10
  • PaulAlcorn
    Anonymous said:
    Based on our initial testing, we can confirm that HD Graphics 630 does not function correctly under Windows 7 and 8.1. Both operating systems install generic drivers for the display adapter, even after applying the latest drivers and updates, so many core features remain unavailable. We also experienced stability issues with Windows 7 that might even negate using an add-in GPU as a workaround.

    Not true, i setup Kaby Lake in my lab and everything works fine under Windows 7. Did you guys even try to apply drivers for HD Graphic 630?


    Hello, yes we did test and attempt to install the HD Graphics 630 drivers. We are working with early BIOS revisions, so it is possible that we encountered a platform-specific issue. Can you share which motherboard you used for your testing? Any feedback is welcome.
    4
  • ohim
    Why are they even releasing this ? It makes absolutely no sense to release such a product ...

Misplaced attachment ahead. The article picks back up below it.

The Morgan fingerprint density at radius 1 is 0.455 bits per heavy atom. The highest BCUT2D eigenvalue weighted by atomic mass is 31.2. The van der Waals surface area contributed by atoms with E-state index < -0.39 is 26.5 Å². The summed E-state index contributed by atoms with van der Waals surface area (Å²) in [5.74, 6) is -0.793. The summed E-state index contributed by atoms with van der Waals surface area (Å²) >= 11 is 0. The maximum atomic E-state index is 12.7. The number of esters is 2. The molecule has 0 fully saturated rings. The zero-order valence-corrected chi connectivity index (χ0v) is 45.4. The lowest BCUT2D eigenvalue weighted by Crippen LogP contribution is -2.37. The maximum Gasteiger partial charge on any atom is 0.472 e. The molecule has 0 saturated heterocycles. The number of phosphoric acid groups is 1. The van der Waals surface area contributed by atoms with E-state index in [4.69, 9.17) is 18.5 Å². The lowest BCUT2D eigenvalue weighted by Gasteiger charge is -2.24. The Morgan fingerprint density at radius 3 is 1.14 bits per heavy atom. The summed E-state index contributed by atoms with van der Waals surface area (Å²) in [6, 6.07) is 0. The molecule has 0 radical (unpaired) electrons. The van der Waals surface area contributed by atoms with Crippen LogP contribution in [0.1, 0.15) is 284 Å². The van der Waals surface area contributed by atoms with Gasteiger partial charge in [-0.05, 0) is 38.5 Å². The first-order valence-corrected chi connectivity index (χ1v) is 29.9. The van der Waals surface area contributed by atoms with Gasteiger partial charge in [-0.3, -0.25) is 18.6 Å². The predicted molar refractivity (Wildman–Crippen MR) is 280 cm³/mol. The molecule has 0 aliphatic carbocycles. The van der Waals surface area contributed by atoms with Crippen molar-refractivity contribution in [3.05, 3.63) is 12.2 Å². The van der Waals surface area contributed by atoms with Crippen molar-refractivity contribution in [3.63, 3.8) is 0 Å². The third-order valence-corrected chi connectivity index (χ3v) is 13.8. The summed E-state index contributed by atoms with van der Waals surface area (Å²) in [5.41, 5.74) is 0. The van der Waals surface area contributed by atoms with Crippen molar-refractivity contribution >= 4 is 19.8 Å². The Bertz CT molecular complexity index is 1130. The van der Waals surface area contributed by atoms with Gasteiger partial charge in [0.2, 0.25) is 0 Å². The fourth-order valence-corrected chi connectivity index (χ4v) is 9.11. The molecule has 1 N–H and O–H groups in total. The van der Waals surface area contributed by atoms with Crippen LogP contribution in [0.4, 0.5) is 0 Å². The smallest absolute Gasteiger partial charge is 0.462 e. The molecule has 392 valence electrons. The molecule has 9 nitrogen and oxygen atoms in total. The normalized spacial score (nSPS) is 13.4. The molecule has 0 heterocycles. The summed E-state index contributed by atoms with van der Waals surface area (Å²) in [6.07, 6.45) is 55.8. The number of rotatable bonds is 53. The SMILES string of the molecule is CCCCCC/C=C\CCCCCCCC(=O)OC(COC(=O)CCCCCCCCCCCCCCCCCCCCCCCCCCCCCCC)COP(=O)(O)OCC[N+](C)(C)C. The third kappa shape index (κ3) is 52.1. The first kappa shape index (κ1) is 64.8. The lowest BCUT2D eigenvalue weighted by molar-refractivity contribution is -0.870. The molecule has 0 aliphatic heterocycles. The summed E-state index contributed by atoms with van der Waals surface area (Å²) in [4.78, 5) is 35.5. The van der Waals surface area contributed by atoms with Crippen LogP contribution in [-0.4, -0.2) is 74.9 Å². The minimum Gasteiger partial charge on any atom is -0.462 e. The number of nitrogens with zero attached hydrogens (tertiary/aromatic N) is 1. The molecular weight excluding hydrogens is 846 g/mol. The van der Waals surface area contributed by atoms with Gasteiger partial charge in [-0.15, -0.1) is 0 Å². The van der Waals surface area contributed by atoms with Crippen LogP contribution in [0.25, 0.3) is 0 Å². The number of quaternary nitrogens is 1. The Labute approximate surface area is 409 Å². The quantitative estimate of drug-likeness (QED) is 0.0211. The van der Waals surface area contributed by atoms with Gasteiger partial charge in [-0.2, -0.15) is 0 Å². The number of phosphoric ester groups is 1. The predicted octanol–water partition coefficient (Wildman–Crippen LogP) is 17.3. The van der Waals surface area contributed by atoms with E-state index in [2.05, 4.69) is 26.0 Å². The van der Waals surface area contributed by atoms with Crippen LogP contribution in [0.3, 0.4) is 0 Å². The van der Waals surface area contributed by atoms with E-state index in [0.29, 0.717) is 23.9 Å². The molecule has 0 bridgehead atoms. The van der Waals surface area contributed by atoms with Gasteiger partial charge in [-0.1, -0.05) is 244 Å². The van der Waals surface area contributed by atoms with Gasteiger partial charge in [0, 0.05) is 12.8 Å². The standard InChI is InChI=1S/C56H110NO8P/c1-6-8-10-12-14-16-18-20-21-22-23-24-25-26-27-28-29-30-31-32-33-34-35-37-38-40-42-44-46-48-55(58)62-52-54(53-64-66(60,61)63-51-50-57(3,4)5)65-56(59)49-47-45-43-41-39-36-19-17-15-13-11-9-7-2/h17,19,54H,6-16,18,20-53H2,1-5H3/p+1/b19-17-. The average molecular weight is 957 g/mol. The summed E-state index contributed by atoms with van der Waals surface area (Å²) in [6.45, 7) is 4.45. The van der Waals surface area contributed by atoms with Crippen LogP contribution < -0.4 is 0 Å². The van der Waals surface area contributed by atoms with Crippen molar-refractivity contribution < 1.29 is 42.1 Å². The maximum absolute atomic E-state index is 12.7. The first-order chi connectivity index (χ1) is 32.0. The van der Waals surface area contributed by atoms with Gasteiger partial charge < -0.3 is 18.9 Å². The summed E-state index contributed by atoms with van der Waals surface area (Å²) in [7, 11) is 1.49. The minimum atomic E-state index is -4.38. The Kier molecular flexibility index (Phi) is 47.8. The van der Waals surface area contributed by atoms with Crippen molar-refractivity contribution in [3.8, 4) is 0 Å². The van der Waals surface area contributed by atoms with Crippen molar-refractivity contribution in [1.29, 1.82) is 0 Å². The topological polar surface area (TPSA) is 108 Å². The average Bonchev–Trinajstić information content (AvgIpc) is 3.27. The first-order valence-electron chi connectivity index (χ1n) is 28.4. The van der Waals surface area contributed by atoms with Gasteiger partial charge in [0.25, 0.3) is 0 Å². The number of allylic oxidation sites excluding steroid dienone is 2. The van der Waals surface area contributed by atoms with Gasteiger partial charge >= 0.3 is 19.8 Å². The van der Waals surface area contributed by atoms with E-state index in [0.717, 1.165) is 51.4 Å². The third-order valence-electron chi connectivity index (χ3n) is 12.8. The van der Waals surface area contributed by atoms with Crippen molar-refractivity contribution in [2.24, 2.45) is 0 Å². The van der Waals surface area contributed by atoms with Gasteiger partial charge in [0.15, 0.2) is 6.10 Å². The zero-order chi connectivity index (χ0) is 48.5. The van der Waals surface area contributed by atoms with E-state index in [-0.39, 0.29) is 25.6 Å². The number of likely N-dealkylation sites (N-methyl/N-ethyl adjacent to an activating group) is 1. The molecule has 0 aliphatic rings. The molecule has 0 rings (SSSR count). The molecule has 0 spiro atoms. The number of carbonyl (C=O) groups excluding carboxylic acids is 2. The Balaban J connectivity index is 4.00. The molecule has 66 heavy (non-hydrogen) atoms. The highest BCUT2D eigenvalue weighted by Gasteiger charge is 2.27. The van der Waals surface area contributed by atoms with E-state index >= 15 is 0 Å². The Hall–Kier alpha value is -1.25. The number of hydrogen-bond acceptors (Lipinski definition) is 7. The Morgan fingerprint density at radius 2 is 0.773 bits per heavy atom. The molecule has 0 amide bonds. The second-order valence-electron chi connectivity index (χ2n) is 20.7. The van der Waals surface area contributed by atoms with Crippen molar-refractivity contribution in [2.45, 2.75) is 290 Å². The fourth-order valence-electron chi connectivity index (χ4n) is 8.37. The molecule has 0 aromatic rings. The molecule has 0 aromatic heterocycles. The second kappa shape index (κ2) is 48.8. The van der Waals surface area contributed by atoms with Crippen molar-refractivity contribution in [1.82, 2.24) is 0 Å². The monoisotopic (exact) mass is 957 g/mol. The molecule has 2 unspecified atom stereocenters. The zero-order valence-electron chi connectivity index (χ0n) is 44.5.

1
  • redgarl
    I am concerned about Quality Assurance issue more than small performance increment.
    4
  • redgarl
    Anonymous said:
    Why are they even releasing this ? It makes absolutely no sense to release such a product ...


    Probably to make a statement of some kind.
    0
  • FormatC
    Anonymous said:
    Not true, i setup Kaby Lake in my lab and everything works fine under Windows 7. Did you guys even try to apply drivers for HD Graphic 630?
    You really have drivers for the Z270 chipset with official support of Windows 7 from intel and Microsoft? I tried it also and was not able to run KL with all features on a W7 installation. It runs, somehow. :)
    0
  • valeman2012
    Just notice that people that are using these CPU you need Windows 10 to have everything working 100%.
    0
  • Dosflores